Ieu Koeus: Cambodian Politician, Poet, Author, Journalist, and Researcher​


A photo of Ieu Koeus

Ieu Koeus is a researcher of the Khmer language, a poet, a Khmer-French journalist, and author of a Khmer language books, an entrepreneur, the founder of the Democrat Party, a member of Parliament, Deputy Minister and President of the National Assembly. 

Mr. Ieu Koeus was born in Sangke commune, Battambang province in 1905. He is only son of Mr. Iev Heng and Mrs. Teuk. He studied at Wat Kandal, Battambang Provincial Primary School, Preah Sisowath Secondary School in Phnom Penh and Hanoi Business School. He got Grade A in the exam in 1927.

Denny Freer in Phnom Penh and Memot Rubber Plantation hired him as an employee until early 1928 before he started his own business as a construction entrepreneur in Memot until 1932. In Kampong Cham court in 1928, he won a lawsuit against a French rubber plantation owner who used his power to insult him. At that time, Cambodians who were able to win the case against France, especially France with such a high status, was a very rare event.

In 1929, he married Kim Siri, also known as Penh. He had two sons. Even though he was running a business and having a family, he still tried to study until he passed the scholarship exam in 1932 to continue to study at the Institute of Chemistry in Bordeaux, France. 

Unluckily, the French government in Indochina did not allow him to study.

From 1942 to 1946, he was a public entrepreneur in Battambang province. During that time, he became a member of the Cambodian National Assembly and a deputy member of the Joint Committee of the Council for the Protection of Economic Interests and Finance in Indochina and served as a member of the Joint Commission of the Cambodian Government.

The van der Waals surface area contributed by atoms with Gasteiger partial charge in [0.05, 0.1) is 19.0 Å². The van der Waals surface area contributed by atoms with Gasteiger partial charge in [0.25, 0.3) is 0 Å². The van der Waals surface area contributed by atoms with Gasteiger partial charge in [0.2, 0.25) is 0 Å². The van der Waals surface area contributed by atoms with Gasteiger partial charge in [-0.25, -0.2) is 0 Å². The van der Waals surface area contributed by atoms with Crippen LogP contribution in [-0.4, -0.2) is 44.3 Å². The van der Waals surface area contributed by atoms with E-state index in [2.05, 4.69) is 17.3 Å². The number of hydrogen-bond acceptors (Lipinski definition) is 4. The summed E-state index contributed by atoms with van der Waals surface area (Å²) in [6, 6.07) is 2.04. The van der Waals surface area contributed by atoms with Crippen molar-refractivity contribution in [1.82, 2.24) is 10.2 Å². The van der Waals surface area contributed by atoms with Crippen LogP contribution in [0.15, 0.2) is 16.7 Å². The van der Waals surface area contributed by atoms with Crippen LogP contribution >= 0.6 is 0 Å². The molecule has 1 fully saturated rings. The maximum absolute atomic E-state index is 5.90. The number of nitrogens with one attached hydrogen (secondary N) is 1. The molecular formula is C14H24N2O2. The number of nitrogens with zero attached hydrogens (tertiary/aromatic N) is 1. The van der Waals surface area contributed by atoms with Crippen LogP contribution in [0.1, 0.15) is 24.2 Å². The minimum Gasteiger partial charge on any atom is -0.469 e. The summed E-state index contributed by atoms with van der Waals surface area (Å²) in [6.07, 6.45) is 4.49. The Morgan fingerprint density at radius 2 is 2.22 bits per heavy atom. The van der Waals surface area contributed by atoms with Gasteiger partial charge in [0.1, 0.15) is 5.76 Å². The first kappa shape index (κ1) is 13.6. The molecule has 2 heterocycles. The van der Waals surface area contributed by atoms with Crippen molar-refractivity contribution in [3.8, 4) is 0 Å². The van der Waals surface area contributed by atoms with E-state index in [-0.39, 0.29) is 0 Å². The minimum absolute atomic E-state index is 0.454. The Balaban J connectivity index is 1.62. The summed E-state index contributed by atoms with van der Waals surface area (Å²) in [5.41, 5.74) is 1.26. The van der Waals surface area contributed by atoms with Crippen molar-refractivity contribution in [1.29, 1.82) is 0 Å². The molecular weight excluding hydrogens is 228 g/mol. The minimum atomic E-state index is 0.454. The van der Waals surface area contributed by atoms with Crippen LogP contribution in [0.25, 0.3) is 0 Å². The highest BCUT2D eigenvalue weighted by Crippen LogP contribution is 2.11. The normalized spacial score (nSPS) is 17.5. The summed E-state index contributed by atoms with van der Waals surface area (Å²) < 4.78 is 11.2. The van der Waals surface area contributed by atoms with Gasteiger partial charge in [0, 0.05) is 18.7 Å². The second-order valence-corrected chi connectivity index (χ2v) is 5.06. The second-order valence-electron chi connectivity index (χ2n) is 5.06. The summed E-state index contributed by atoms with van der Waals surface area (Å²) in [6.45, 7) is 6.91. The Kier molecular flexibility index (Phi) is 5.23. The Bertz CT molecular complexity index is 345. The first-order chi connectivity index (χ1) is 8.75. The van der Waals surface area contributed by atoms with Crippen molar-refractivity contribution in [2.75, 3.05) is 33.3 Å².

From 1941-45, he was in the pharmaceutical business and the soap industry in Battambang province. In 1945, he came to Phnom Penh as a deputy Minister of the Economy. The following year, he co-founded the Democratic Party and chaired the National Assembly in drafting the constitution.

In 1947, he was the president of the National Assembly again until 1949. He became a member of the Association of Friends of Alumni and Friends of Preah Sisowath High School and High School, the Association for the Relief of Monks and the Cultural Committee with Samdech Monk Chuon Nath is the chairman and also serves as an advisor to the Pali School Friends Association. He prepared the Khmer alphabet with the Cultural Committee and he edited the Khmer script for the typewriter. He was also a researcher of the Khmer language, a poet, a Khmer-French journalist, and the author of the book "Khmer Language".

His Majesty King Norodom Sihanouk was pleased to present the Royal Gold Medal, His Majesty the King, and the Royal Medal Kingdom of Cambodia.

At the end of 1949, he accompanied His Majesty the Prince on Gems to France. After receiving medical treatment and returning to his country within a few days, a grenade exploded, killing him after he had just closed the meeting of the Board of Directors of the Democratic Party at 6 p.m on January 14, 1950. His words before his death are known by the words of non-violence.

His body was cremated at Wat Botum Vatey Reachvaram pagoda. He was buried at Wat Keo Preah Phleung pagoda in Phnom Penh.

(Source: Khmer Language book by Ieu Koeus, published in 1995, and Cambodia Express-News, published on October 9, 2011)

In 1945, IEU KOEUS became the Deputy Prime Minister in charge of the Ministry of Economy. In 1946, he formed the Democratic Party and was appointed by King Norodom Sihanouk as the caretaker President of the National Assembly. He was the founder of the first Democratic Party in Cambodia to demand independence from French colonial rule. From 1947 to 1949, he was president of the National Assembly. From September 20, 1949, to September 28, 1949, he was the Prime Minister in charge of the Ministry of Interior. Ieu Koeus drafted the 1947 constitution, the first constitution to define a constitutional monarchy in use in Cambodia. He died in a bomb blast on January 14, 1950.

(Excerpted from a book on the history of Cambodia and the Khmer elite, written by Saku Samoth)

 

 

 

 

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